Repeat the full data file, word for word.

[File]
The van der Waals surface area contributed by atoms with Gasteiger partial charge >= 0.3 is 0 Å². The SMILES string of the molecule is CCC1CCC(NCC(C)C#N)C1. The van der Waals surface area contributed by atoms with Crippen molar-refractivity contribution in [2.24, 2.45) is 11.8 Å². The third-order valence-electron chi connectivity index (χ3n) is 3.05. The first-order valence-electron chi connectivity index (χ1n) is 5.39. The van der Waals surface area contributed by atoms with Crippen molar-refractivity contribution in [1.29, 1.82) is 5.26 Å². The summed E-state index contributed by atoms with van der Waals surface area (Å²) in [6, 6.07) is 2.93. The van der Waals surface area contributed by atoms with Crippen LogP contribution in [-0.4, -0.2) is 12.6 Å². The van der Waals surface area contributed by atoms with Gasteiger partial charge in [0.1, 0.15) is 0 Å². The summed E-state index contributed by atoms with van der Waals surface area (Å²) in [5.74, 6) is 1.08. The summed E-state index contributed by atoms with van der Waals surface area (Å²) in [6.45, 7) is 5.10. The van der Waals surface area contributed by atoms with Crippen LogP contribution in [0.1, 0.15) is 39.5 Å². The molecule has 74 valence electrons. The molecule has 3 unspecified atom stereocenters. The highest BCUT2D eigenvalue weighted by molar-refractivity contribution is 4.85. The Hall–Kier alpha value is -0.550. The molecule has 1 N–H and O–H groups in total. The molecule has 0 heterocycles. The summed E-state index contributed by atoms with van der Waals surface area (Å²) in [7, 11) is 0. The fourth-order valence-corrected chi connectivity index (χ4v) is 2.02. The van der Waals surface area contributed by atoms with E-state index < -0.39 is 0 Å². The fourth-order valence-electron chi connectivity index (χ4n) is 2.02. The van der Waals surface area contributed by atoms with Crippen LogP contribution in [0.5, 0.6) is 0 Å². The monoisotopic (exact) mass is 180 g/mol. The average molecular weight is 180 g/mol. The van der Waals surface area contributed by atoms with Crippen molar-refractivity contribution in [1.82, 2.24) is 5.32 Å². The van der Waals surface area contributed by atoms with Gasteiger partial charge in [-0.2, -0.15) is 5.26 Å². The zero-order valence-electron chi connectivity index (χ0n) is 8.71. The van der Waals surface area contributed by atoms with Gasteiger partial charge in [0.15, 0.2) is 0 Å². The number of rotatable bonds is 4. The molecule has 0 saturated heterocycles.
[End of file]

The van der Waals surface area contributed by atoms with Gasteiger partial charge >= 0.3 is 0 Å². The SMILES string of the molecule is CCC1CCC(NCC(C)C#N)C1. The van der Waals surface area contributed by atoms with Crippen molar-refractivity contribution in [2.24, 2.45) is 11.8 Å². The third-order valence-electron chi connectivity index (χ3n) is 3.05. The first-order valence-electron chi connectivity index (χ1n) is 5.39. The van der Waals surface area contributed by atoms with Crippen molar-refractivity contribution in [1.29, 1.82) is 5.26 Å². The summed E-state index contributed by atoms with van der Waals surface area (Å²) in [6, 6.07) is 2.93. The van der Waals surface area contributed by atoms with Crippen LogP contribution in [-0.4, -0.2) is 12.6 Å². The van der Waals surface area contributed by atoms with Gasteiger partial charge in [0.1, 0.15) is 0 Å². The summed E-state index contributed by atoms with van der Waals surface area (Å²) in [5.74, 6) is 1.08. The summed E-state index contributed by atoms with van der Waals surface area (Å²) in [6.45, 7) is 5.10. The van der Waals surface area contributed by atoms with Crippen LogP contribution in [0.1, 0.15) is 39.5 Å². The molecule has 74 valence electrons. The molecule has 3 unspecified atom stereocenters. The highest BCUT2D eigenvalue weighted by molar-refractivity contribution is 4.85. The Hall–Kier alpha value is -0.550. The molecule has 1 N–H and O–H groups in total. The molecule has 0 heterocycles. The summed E-state index contributed by atoms with van der Waals surface area (Å²) in [7, 11) is 0. The fourth-order valence-corrected chi connectivity index (χ4v) is 2.02. The van der Waals surface area contributed by atoms with E-state index < -0.39 is 0 Å². The fourth-order valence-electron chi connectivity index (χ4n) is 2.02. The van der Waals surface area contributed by atoms with Crippen LogP contribution in [0.5, 0.6) is 0 Å². The monoisotopic (exact) mass is 180 g/mol. The average molecular weight is 180 g/mol. The van der Waals surface area contributed by atoms with Crippen molar-refractivity contribution in [1.82, 2.24) is 5.32 Å². The van der Waals surface area contributed by atoms with Gasteiger partial charge in [-0.2, -0.15) is 5.26 Å². The zero-order valence-electron chi connectivity index (χ0n) is 8.71. The van der Waals surface area contributed by atoms with Gasteiger partial charge in [0.15, 0.2) is 0 Å². The number of rotatable bonds is 4. The molecule has 0 saturated heterocycles.